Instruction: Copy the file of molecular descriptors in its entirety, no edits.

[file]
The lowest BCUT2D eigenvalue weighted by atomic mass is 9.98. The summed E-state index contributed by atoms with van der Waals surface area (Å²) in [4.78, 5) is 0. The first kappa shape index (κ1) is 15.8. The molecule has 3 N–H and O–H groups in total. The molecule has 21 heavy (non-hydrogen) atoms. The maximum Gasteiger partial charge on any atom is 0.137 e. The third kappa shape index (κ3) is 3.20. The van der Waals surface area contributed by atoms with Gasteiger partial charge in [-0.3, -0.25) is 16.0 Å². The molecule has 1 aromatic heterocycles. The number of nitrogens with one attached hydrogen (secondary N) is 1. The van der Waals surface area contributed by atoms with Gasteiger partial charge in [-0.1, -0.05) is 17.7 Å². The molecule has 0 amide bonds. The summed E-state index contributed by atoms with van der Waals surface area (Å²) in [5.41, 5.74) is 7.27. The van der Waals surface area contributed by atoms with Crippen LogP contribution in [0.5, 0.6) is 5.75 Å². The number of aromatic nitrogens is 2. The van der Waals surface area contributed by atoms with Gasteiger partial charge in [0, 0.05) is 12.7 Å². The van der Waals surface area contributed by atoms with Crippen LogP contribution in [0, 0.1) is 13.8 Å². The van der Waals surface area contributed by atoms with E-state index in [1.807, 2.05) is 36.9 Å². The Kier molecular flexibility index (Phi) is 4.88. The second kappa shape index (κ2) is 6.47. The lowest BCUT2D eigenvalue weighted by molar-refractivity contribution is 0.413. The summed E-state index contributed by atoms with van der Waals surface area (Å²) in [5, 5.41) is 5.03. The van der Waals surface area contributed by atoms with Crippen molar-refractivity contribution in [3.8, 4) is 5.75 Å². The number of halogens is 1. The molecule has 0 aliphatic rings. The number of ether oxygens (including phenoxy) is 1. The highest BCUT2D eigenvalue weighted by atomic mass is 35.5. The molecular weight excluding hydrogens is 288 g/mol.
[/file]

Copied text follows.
The lowest BCUT2D eigenvalue weighted by atomic mass is 9.98. The summed E-state index contributed by atoms with van der Waals surface area (Å²) in [4.78, 5) is 0. The first kappa shape index (κ1) is 15.8. The molecule has 3 N–H and O–H groups in total. The molecule has 21 heavy (non-hydrogen) atoms. The maximum Gasteiger partial charge on any atom is 0.137 e. The third kappa shape index (κ3) is 3.20. The van der Waals surface area contributed by atoms with Gasteiger partial charge in [-0.3, -0.25) is 16.0 Å². The molecule has 1 aromatic heterocycles. The number of nitrogens with one attached hydrogen (secondary N) is 1. The van der Waals surface area contributed by atoms with Gasteiger partial charge in [-0.1, -0.05) is 17.7 Å². The molecule has 0 amide bonds. The summed E-state index contributed by atoms with van der Waals surface area (Å²) in [5.41, 5.74) is 7.27. The van der Waals surface area contributed by atoms with Crippen LogP contribution in [0.5, 0.6) is 5.75 Å². The number of aromatic nitrogens is 2. The van der Waals surface area contributed by atoms with Gasteiger partial charge in [0, 0.05) is 12.7 Å². The van der Waals surface area contributed by atoms with Crippen LogP contribution in [0, 0.1) is 13.8 Å². The van der Waals surface area contributed by atoms with E-state index in [1.807, 2.05) is 36.9 Å². The Kier molecular flexibility index (Phi) is 4.88. The second kappa shape index (κ2) is 6.47. The lowest BCUT2D eigenvalue weighted by molar-refractivity contribution is 0.413. The summed E-state index contributed by atoms with van der Waals surface area (Å²) in [5, 5.41) is 5.03. The van der Waals surface area contributed by atoms with Crippen molar-refractivity contribution in [3.8, 4) is 5.75 Å². The number of halogens is 1. The molecule has 0 aliphatic rings. The number of ether oxygens (including phenoxy) is 1. The highest BCUT2D eigenvalue weighted by atomic mass is 35.5. The molecular weight excluding hydrogens is 288 g/mol.